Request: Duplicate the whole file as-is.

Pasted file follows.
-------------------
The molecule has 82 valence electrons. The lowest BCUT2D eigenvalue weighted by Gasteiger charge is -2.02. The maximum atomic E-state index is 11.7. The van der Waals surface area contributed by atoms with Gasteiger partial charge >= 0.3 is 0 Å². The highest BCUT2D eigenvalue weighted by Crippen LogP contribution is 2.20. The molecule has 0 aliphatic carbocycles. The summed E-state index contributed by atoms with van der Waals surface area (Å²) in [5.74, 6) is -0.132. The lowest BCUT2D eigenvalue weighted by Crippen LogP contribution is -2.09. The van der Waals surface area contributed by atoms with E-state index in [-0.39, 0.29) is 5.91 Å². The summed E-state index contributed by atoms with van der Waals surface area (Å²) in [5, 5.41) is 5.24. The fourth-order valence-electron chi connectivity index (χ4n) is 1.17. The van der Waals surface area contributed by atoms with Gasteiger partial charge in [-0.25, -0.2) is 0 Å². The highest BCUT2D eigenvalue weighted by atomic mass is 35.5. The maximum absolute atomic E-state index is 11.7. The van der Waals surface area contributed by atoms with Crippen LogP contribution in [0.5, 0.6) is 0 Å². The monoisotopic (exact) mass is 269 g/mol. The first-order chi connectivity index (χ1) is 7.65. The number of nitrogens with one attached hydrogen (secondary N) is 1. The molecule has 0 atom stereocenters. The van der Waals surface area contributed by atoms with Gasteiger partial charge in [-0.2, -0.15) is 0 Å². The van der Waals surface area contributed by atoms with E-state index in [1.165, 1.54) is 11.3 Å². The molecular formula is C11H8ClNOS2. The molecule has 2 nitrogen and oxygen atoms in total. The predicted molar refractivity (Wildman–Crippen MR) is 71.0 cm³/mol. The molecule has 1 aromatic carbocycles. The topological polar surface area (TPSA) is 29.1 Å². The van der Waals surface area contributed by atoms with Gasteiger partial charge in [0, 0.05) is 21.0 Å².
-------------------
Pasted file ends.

The molecule has 82 valence electrons. The lowest BCUT2D eigenvalue weighted by Gasteiger charge is -2.02. The maximum atomic E-state index is 11.7. The van der Waals surface area contributed by atoms with Gasteiger partial charge >= 0.3 is 0 Å². The highest BCUT2D eigenvalue weighted by Crippen LogP contribution is 2.20. The molecule has 0 aliphatic carbocycles. The summed E-state index contributed by atoms with van der Waals surface area (Å²) in [5.74, 6) is -0.132. The lowest BCUT2D eigenvalue weighted by Crippen LogP contribution is -2.09. The van der Waals surface area contributed by atoms with E-state index in [-0.39, 0.29) is 5.91 Å². The summed E-state index contributed by atoms with van der Waals surface area (Å²) in [5, 5.41) is 5.24. The fourth-order valence-electron chi connectivity index (χ4n) is 1.17. The van der Waals surface area contributed by atoms with Gasteiger partial charge in [-0.25, -0.2) is 0 Å². The highest BCUT2D eigenvalue weighted by atomic mass is 35.5. The maximum absolute atomic E-state index is 11.7. The van der Waals surface area contributed by atoms with Crippen LogP contribution in [0.5, 0.6) is 0 Å². The monoisotopic (exact) mass is 269 g/mol. The first-order chi connectivity index (χ1) is 7.65. The number of nitrogens with one attached hydrogen (secondary N) is 1. The molecule has 0 atom stereocenters. The van der Waals surface area contributed by atoms with Gasteiger partial charge in [-0.2, -0.15) is 0 Å². The van der Waals surface area contributed by atoms with E-state index in [1.165, 1.54) is 11.3 Å². The molecular formula is C11H8ClNOS2. The molecule has 2 nitrogen and oxygen atoms in total. The predicted molar refractivity (Wildman–Crippen MR) is 71.0 cm³/mol. The molecule has 1 aromatic carbocycles. The topological polar surface area (TPSA) is 29.1 Å². The van der Waals surface area contributed by atoms with Gasteiger partial charge in [0, 0.05) is 21.0 Å².